"It was," she said, "very, very, very depressing those next few days."
KIDS COPE IN VARIOUS WAYS
The unpredictability of how a child will respond to violence, makes helping the survivors especially difficult.
Some are maimed, physically scarred for life. Others are left with difficulty concentrating, overwhelming grief or guilt about the death of so many others. Still more regress developmentally — research has found even children a year old who witness violence can lose skills, choosing to crawl, rather than walk, for instance.
Steven Marans, a child trauma expert at Yale University, said a child experiences an overwhelming loss of control when faced with an attack such as a mass killing. Symptoms of post-traumatic stress can create a second loss of control, he said.
"For a lot of kids, the feeling that the world is no longer safe is not an uncommon experience," he said. "Post-traumatic symptoms strengthen that perception."
Studies have shown that therapists need to work quickly after a crisis, which is difficult when parents or guardians are dealing with their own grief and trauma, Marans said. Re-introducing routines into children's lives also is important.
Vadim and Leticia Yuzefpolsky adhered to that idea, putting their daughters back into school as soon as it re-opened after the Christmas break. But it wasn't easy, they acknowledged years later. Especially when the harbinger of the attack — the sound of the doorbell — is an everyday reminder.
Katrina, still with bandages over the scars on her cheek just weeks after her shooting, said she was mostly in a daze. Some days, she refused to go outside for recess. Her teacher didn't make her.
Brianna, a kindergartner, would cry in class. Or start talking about what she witnessed: "My sister was shot," she'd tell her 5-year-old classmates.
Amanda Orza, whose mother died in the attack, and her adult brother and sister came to live with the Yuzefpolskys. At her new school, Amanda told none of her first-grade classmates what she had experienced. "I just tried to make friends and pretend that never happened," she said. "I still do that now."
When asked why she referred to Leticia as "Nina," she said she lied: "I just tell them it means mom."
Counseling was of limited help.
"It helped part of the time," Amanda said. The counselor "did help me in some ways. But other ways, she just couldn't help me. I don't think she could stop my grieving. I'll still miss them, and that's final."
Still, the family was helped by living in the Los Angeles area and Vadim, a lawyer, had a strong network of community resources.
In many parts of the country, trauma counselors are few and far between, setting up a difficult road for children confused and scared by what they've seen.
"We talk about the most famous mass shootings — they bring in the trauma teams, but unless it's in downtown or a very urban area, there just aren't the resources," said Lisa Rothwell, who acted as guardian ad litem for an 8-year-old Ohio girl inexplicably spared after the rest of her family was killed. The girl is being raised by an aunt, who had trouble finding help within an hour of their home.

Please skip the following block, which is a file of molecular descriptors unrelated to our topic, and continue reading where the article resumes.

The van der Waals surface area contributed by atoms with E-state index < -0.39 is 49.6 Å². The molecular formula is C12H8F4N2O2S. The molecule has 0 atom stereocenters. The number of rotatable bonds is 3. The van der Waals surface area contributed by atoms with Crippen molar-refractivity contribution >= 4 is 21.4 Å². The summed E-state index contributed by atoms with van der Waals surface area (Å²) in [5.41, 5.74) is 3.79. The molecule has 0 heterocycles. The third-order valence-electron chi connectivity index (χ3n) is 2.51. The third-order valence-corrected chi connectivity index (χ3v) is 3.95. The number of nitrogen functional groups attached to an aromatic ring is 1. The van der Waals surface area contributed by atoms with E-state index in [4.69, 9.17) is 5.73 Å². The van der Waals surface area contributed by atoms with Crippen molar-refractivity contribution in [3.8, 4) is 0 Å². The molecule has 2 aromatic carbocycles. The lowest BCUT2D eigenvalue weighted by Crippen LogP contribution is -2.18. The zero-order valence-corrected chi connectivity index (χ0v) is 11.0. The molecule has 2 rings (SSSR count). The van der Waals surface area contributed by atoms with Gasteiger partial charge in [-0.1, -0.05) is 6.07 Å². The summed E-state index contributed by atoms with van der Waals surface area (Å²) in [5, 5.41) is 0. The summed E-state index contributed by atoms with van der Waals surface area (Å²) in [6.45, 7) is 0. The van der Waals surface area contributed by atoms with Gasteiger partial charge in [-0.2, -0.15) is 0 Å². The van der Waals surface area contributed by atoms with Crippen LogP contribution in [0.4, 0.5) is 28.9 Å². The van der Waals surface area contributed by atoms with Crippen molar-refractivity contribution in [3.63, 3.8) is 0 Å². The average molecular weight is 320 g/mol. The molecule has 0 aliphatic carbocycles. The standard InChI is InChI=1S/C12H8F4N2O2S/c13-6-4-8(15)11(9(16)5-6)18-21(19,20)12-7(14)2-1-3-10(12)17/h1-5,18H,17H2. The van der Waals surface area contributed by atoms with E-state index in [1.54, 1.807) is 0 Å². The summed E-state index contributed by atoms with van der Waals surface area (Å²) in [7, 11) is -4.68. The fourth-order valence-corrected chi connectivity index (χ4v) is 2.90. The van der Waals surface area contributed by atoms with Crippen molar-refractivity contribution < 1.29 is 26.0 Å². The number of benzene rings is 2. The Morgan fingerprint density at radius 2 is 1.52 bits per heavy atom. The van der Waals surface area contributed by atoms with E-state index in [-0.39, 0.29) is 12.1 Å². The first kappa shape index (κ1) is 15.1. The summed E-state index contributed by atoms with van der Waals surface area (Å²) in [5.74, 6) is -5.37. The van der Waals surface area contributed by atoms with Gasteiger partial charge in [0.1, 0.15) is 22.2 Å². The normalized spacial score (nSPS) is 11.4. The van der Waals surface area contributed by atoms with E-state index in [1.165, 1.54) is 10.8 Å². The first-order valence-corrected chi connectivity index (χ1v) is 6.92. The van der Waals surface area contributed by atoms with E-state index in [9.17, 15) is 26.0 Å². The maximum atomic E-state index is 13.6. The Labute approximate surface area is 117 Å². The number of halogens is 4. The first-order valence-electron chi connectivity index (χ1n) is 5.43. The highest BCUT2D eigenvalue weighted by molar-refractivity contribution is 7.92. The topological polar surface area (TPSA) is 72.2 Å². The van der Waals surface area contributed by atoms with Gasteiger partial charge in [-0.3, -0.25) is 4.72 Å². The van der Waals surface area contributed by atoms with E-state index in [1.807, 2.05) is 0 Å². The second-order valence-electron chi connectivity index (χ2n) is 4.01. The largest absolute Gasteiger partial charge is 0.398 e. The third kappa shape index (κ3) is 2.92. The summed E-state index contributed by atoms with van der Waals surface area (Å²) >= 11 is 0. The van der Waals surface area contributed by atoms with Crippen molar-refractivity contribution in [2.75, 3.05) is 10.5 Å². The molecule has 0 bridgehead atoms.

"From a national perspective, considering the scope of the problem, this is not enough," said Fairbank, of the UCLA-Duke Center. "Many children who experience such events are not able to access care, and as a nation, we need to do more."
A NEW NORMAL
In the Yuzefpolskys' dining room, three giggling girls have interrupted the family's discussion about the attack to pin a sparkly blue barrette on the patient family dog, Apollo. A tableau of normalcy that masks lives forever changed.
Earlier in the afternoon, Brianna, now 10, picked at her sweatshirt as her older sister and mother talked about what happened that Christmas Eve five years ago.
"Sometimes I still get dreams about how the fire happened," she finally said. "Sometimes I imagine it happened at our house, and someone did that again to us, and my mom and dad died and no one would take care of us."
While the girls still cling to beloved items from before the attack — Amanda keeps the red and black dress she wore that Christmas Eve, that her mother gave her —
they have taken steps to put the tragedy behind them. Late last spring, Katrina asked her teacher if she could make a presentation during National Nonviolence Week.
She explained how she got the scar on her left cheek, and the longer line tucked under her jaw, described what had happened to her family. The questions, she knew, would only get more difficult as she entered middle school.
"I still have my scar, and people are still going to ask me what happened," she said, adding that the story helped her classmates open up with their own tales of bullying. "It's not a secret anymore."
Leticia Yuzefpolsky also has spoken at victims' rights rallies and to grief groups, and has encouraged the girls to write letters to the victims of the Newtown shooting and a mass killing closer to home in Seal Beach, Calif.
Other families who have been through such tragedies also have been pushed to action: In Lake Havasu, Ariz., an annual walk raises awareness about domestic violence. The wife of a man killed at a Salt Lake City mall has created a victims advocacy group called Circle the Wagons to help families living through overwhelming sorrow. And the son of a Sikh Temple founder killed in 2012 by a white supremacist in Wisconsin plans to run for the U.S. House of Representatives next year.
In the hills outside of Los Angeles, however, the family's tragedy still lingers for Katrina, the girl named most likely in her class to become president. If her classmate's prediction ever came true, she said, "I would tell everyone that they'd have to get rid of their guns."
"The kids — it's sad to think about what they have to go through, like what we had to go through — what I had to go through," Katrina said.
"For the rest of their lives, everything is changed."